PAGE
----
How Investor-Owned Utilities Can be Induced to Support Reforms to Mitigate Climate Change
Legislators interested in adopting effective climate policy should bring investor-owned utility companies to the negotiating table. Environmental-minded legislators too often avoid working with these powerful actors because they tend to be villainized by certain grassroots constituencies whose political support they depend on. To be sure, investor-owned utilities are profit-maximizing firms that rely on non-renewable sources to supply energy to millions of households and businesses. And they do often successfully lobby against environmental priorities rather than for them. But under certain circumstances, investor-owned utilities can become critical backers of effective and sustainable climate policies, and in such cases the resources they bring to bear help rather than hurt environmental agendas. To gain their support, lawmakers should invite them into conversations about policy design, which they have done to the benefit of the environment in states that have restructured their electricity sectors and/or provided investor-owned utilities with a clear financial stake in climate change mitigation by decoupling their revenues from the sheer amount of energy they sell.
Electricity Sector Restructuring
So far, seventeen states — many of them national leaders on climate policy have “restructured” their electricity sector. Though the details of these policies vary significantly by state (and do matter in terms of achieving the right balance between economic and environmental objectives), most require that investor-owned utilities greatly reduce, or even eliminate, their stake in fossil fuel generation. Many restructuring programs offer incentives to the investor-owned utilities. For example, investor-owned utilities in the most politically progressive states were offered handsome compensation for relinquishing their electricity generating assets. At a time when investor-owned utilities were facing the significant risk of declining revenues as environmental and cost-conscious consumers pushed for alternative sources of energy production, some of their executives welcomed restructuring policies because they allowed them to retire certain assets that savvy investors already knew were becoming less profitable.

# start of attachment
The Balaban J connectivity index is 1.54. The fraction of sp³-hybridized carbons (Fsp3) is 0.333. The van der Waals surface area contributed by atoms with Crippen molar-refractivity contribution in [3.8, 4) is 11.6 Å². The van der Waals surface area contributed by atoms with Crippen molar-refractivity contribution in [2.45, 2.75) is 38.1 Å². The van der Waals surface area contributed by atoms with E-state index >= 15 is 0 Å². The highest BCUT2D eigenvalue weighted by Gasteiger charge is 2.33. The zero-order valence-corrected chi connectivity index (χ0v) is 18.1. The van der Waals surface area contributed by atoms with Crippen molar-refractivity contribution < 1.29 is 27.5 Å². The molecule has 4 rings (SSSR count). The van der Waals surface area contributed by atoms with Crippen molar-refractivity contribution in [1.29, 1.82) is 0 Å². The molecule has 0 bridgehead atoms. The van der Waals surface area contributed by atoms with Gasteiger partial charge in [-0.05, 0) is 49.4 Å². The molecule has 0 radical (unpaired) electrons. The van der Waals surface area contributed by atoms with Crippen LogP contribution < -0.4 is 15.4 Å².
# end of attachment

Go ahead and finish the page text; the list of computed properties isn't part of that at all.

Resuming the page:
Although high electricity prices, not concerns about climate change, were the primary, initial driver of restructuring in most states, these measures have had the added benefit of furthering state efforts to deal with climate change over the years. Not only was restructuring legislation often used as a vehicle for instituting public benefit funds designated for climate change mitigation purposes, but also, by reducing the financial stakes of investor-owned utilities in more polluting forms of electricity generation, restructuring has largely neutralized their opposition to clean energy requirements at a time when the prices of renewable technologies are becoming increasingly competitive. In addition, by introducing competition into the electricity generation market, restructuring policies can give environmentally conscious customers greater influence over who supplies their energy. In states that have restructured, consumers’ willingness to voluntarily pay slightly higher prices for cleaner energy, coupled with state subsidies, has allowed renewable electricity generation to grow exponentially.
Decoupling Utility Revenues from Energy Sales